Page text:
Technoeconomic analysis of internal combustion engine - organic Rankine cycle systems for combined heat and power in energy-intensive buildings

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Title: Technoeconomic analysis of internal combustion engine - organic Rankine cycle systems for combined heat and power in energy-intensive buildings
Authors: Simpson, M
Chatzopoulou, M
Oyewunmi, O
Le Brun, N
Sapin, P
Markides, C
Item Type: Journal Article
Abstract: For buildings with low heat-to-power demand ratios, installation of internal combustion engines (ICEs) for combined heat and power (CHP) results in large amounts of unused heat. In the UK, such installations risk being ineligible for the CHP Quality Assurance (CHPQA) programme and incurring additional levies. A technoeconomic optimisation of small-scale organic Rankine cycle (ORC) engines is performed, in which the ORC engines recover heat from the ICE exhaust gases to increase the total efficiency and meet CHPQA requirements. Two competing system configurations are assessed. In the first, the ORC engine also recovers heat from the CHP-ICE jacket water to generate additional power. In the second, the ORC engine operates at a higher condensing temperature, which prohibits jacket-water heat recovery but allows heat from the condenser to be delivered to the building. When optimised for minimum specific investment cost, the first configuration is initially found to deliver 20% more power (25.8 kW) at design conditions, and a minimum specific investment cost (1600 £/kW) that is 8% lower than the second configuration. However, the first configuration leads to less heat from the CHP-ICE being supplied to the building, increasing the cost of meeting the heat demand. By establishing part-load performance curves for both the CHP-ICE and ORC engines, the economic benefits from realistic operation can be evaluated. The present study goes beyond previous work by testing the configurations against a comprehensive database of real historical electricity and heating demand for thirty energy-intensive buildings at half-hour resolution. The discounted payback period for the second configuration is found to lie between 3.5 and 7.5 years for all of the buildings considered, while the first configuration is seen to recoup its costs for only 23% of the buildings. The broad applicability of the second configuration offers attractive opportunities to increase manufacturing volumes and reduce unit costs. The findings are relevant to a range of buildings with heat-to-power demand ratios from 20% to 100%.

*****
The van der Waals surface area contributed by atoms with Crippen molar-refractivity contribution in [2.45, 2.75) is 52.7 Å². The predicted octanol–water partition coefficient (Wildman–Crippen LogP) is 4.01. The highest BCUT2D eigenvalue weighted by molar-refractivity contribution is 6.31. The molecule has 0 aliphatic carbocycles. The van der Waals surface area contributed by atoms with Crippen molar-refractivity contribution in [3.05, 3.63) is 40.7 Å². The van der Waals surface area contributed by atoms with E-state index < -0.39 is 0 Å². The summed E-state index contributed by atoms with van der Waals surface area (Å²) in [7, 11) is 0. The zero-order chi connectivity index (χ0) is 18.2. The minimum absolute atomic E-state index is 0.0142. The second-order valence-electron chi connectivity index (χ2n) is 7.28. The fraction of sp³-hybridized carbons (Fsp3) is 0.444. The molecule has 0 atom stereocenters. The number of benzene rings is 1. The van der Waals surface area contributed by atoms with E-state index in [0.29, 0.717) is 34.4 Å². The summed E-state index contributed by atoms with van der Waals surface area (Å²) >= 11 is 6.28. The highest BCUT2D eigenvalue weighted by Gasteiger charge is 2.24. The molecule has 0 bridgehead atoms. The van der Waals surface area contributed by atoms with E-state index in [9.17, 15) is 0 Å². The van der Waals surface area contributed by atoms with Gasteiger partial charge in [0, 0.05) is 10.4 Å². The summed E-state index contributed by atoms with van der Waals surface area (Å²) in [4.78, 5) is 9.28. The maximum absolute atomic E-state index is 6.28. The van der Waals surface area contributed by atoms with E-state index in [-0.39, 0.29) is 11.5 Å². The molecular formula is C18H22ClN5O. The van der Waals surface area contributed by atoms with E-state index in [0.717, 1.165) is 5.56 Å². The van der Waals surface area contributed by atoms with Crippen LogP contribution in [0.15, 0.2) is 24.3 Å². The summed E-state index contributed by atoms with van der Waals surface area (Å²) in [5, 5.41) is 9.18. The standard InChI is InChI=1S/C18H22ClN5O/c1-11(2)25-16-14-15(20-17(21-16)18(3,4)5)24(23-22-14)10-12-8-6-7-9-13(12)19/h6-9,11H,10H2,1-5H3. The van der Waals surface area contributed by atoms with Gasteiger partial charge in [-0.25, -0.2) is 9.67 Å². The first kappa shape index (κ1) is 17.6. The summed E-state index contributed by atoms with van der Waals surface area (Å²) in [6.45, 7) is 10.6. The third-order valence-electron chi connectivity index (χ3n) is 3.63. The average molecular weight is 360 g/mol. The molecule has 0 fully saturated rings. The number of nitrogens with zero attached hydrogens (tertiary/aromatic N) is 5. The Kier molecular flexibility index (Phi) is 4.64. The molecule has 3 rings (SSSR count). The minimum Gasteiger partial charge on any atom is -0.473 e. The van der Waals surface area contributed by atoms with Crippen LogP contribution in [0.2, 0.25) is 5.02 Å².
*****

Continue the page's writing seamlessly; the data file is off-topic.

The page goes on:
Issue Date: 1-Nov-2019
Date of Acceptance: 7-Jun-2019
URI: http://hdl.handle.net/10044/1/70504
DOI: 10.1016/j.apenergy.2019.113462
ISSN: 0306-2619
Publisher: Elsevier
Start Page: 1
End Page: 13
Journal / Book Title: Applied Energy
Volume: 253
Copyright Statement: This paper is embargoed until 12 months after publication.
Sponsor/Funder: Engineering & Physical Science Research Council (EPSRC)
Climate-KIC EIT PhD added value Programme
President's PhD Scholarships
UK Engineering and Physical Sciences Research Council
Funder's Grant Number: EP/P004709/1
Climate-KIC EIT PhD added value Programme
Award number: 1855813
Keywords: 09 Engineering
14 Economics
Energy
Publication Status: Published
Embargo Date: 2020-11-01
Online Publication Date: 2019-07-16
Appears in Collections:Faculty of Engineering
Chemical Engineering



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